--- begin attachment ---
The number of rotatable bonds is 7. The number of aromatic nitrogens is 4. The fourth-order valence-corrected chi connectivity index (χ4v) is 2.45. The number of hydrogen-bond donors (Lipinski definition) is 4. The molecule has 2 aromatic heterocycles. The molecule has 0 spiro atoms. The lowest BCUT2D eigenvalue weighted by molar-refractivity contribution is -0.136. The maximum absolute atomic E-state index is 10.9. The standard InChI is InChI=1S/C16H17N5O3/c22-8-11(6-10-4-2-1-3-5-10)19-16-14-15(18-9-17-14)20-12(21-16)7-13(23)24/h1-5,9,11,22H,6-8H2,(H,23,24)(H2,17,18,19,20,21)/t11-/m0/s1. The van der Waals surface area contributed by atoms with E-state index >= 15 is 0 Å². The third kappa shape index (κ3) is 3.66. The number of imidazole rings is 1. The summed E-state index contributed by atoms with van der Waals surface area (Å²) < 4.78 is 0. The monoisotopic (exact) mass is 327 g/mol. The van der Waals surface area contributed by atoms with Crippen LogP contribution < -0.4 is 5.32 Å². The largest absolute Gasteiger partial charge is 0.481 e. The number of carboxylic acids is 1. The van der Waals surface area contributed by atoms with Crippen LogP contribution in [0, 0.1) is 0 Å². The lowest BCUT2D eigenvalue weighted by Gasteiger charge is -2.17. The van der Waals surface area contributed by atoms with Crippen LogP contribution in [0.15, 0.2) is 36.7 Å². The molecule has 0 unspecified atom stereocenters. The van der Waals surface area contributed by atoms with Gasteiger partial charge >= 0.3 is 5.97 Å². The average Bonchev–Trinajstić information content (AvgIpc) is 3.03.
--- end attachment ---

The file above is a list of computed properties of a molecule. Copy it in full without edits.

The number of rotatable bonds is 7. The number of aromatic nitrogens is 4. The fourth-order valence-corrected chi connectivity index (χ4v) is 2.45. The number of hydrogen-bond donors (Lipinski definition) is 4. The molecule has 2 aromatic heterocycles. The molecule has 0 spiro atoms. The lowest BCUT2D eigenvalue weighted by molar-refractivity contribution is -0.136. The maximum absolute atomic E-state index is 10.9. The standard InChI is InChI=1S/C16H17N5O3/c22-8-11(6-10-4-2-1-3-5-10)19-16-14-15(18-9-17-14)20-12(21-16)7-13(23)24/h1-5,9,11,22H,6-8H2,(H,23,24)(H2,17,18,19,20,21)/t11-/m0/s1. The van der Waals surface area contributed by atoms with E-state index >= 15 is 0 Å². The third kappa shape index (κ3) is 3.66. The number of imidazole rings is 1. The summed E-state index contributed by atoms with van der Waals surface area (Å²) < 4.78 is 0. The monoisotopic (exact) mass is 327 g/mol. The van der Waals surface area contributed by atoms with Crippen LogP contribution < -0.4 is 5.32 Å². The largest absolute Gasteiger partial charge is 0.481 e. The number of carboxylic acids is 1. The van der Waals surface area contributed by atoms with Crippen LogP contribution in [0, 0.1) is 0 Å². The lowest BCUT2D eigenvalue weighted by Gasteiger charge is -2.17. The van der Waals surface area contributed by atoms with Crippen LogP contribution in [0.15, 0.2) is 36.7 Å². The molecule has 0 unspecified atom stereocenters. The van der Waals surface area contributed by atoms with Gasteiger partial charge >= 0.3 is 5.97 Å². The average Bonchev–Trinajstić information content (AvgIpc) is 3.03.